Riad Sabbah is managed by two local women who were so friendly and helpful. They spoke both Arabic and French, as many Moroccans do, so we dug down deep inside to our school French to communicate. Bearing in mind that both Kris and I studied German as our main language at school and probably had about a year total of French, there wasn’t much left, but it started to come back as the girls spoke to us and they were very patient in explaining things
Jemaa Del Fna
Marrakesh old city, or Medina, is surrounded by a city wall made of pink stone with curved entry gates at various points along. The main square in the Marrakesh Medina during the day has snake charmers, men leading monkeys on leads, African drummers and dancers, women offering Henna tattoos on your hands and people selling a range of products from metal lamps, scarves and wooden snakes to knockoff football shirts. Around the edge, cafes have tables on terraces and on balconies where you can drink mint tea and watch things go on.
In two areas, there are rows of stalls selling freshly squeezed fruit juice, and in another, street food stalls grilling kebabs, with jars and pots of tagine and tajia (meat cooked in a stone pot over a fire), and even boiled sheep head. Not just for the tourists either, there were many locals sat eating it. Of course, we had to give it a try. We sat down at a stall and order half a head each.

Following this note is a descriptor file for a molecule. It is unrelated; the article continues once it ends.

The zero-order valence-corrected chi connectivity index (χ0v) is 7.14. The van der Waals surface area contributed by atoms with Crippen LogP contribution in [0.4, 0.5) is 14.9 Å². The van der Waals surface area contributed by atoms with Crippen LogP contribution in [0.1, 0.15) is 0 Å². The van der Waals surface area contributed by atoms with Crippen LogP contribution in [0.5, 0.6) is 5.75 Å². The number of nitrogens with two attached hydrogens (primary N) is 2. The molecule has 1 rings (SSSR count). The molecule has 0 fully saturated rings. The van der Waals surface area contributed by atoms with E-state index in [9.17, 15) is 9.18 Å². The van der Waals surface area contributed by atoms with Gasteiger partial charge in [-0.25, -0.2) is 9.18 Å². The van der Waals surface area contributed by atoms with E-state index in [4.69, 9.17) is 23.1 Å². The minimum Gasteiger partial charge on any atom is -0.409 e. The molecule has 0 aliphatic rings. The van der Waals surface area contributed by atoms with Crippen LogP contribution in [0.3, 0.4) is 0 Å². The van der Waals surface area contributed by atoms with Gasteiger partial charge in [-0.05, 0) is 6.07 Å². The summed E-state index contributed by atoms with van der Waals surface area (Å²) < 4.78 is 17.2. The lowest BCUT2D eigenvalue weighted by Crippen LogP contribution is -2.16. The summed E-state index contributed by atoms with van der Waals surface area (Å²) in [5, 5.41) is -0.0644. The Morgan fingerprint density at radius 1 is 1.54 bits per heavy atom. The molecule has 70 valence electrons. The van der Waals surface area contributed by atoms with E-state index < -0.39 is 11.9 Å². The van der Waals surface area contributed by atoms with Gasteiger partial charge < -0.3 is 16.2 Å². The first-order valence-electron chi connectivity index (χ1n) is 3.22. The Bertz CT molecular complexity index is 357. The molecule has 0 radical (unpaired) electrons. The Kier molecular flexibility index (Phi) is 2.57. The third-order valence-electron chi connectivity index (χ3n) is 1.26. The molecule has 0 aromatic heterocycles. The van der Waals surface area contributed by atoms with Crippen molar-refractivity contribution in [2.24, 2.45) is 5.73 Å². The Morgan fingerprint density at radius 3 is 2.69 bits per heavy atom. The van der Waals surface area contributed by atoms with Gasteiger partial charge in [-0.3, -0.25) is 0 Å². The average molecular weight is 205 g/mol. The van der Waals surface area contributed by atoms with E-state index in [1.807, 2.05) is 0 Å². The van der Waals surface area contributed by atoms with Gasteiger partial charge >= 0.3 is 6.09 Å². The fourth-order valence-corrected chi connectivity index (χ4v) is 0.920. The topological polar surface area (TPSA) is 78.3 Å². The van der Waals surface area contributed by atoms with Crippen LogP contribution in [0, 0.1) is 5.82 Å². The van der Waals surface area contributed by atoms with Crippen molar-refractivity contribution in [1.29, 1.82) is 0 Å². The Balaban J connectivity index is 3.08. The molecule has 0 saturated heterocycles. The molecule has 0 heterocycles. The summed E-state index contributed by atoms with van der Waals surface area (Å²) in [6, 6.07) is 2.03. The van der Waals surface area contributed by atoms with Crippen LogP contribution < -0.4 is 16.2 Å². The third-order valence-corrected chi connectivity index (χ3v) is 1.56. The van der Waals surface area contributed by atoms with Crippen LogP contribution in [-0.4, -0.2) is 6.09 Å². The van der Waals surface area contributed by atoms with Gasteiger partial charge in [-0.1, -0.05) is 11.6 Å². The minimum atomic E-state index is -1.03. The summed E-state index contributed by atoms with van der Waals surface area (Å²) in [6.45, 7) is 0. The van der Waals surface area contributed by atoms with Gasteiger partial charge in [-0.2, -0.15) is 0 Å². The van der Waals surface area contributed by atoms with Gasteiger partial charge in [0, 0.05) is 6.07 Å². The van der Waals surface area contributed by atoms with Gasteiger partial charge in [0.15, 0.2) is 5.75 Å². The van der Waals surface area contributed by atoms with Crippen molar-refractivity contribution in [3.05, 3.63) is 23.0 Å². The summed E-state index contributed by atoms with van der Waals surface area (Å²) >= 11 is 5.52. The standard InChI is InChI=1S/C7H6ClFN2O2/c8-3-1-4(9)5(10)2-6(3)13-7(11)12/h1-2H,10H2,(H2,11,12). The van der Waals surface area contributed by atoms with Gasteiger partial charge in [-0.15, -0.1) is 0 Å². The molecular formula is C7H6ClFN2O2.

It was ok. There were some odd textures going on and I wouldn’t eat another one.
Strolling the Souks
Spidering out from Jemaa Del Fna in all directions, narrow alleyways lead into the Souks. Each souk apparently used to have a different theme, so one sold carpets, another leather goods, another fruit and vegetables. While there is a less clear division now, they are amazing to explore. We started off trying to follow routes in our guidebooks, but that soon became impossible. Alleys twist and turn and small offshoots go off in all directions. It really is a maze and one best navigated by just walking to see where you end up.
On each side are narrow shops selling everything: huge ornate metal lampshades, carved wooden masks, woolen carpets and rugs, silk headscarves, leather bags, brightly coloured homemade shoes, long Berber tunics, large silver jewellery…….the list goes on.
Walking through is a combination of tourists and locals: women in long tunics with covered faces, men in long tunics with pointed hoods. Every so often someone behind shouts ‘Attencion’ as they attempt to drive a small truck ladened with more goods through, or navigate a donkey pulling a cart past. Meanwhile, people drive through on old motorbikes, reminiscent of Hanoi in Vietnam.
Stalls had piles of herbs and spices outside and the proprietors told us about natural lipsticks, deodorants and creams. Some alleyways were workshops with people bashing leather into shape or carving ornate decorations onto wooden boxes. Dotted amongst all this are stalls selling patisserie style Moroccan sweets, or olives, carts full of oranges and pomegranates and offering various street foods like tanji (meat stewed in clay jugs), kebabs and fried fish.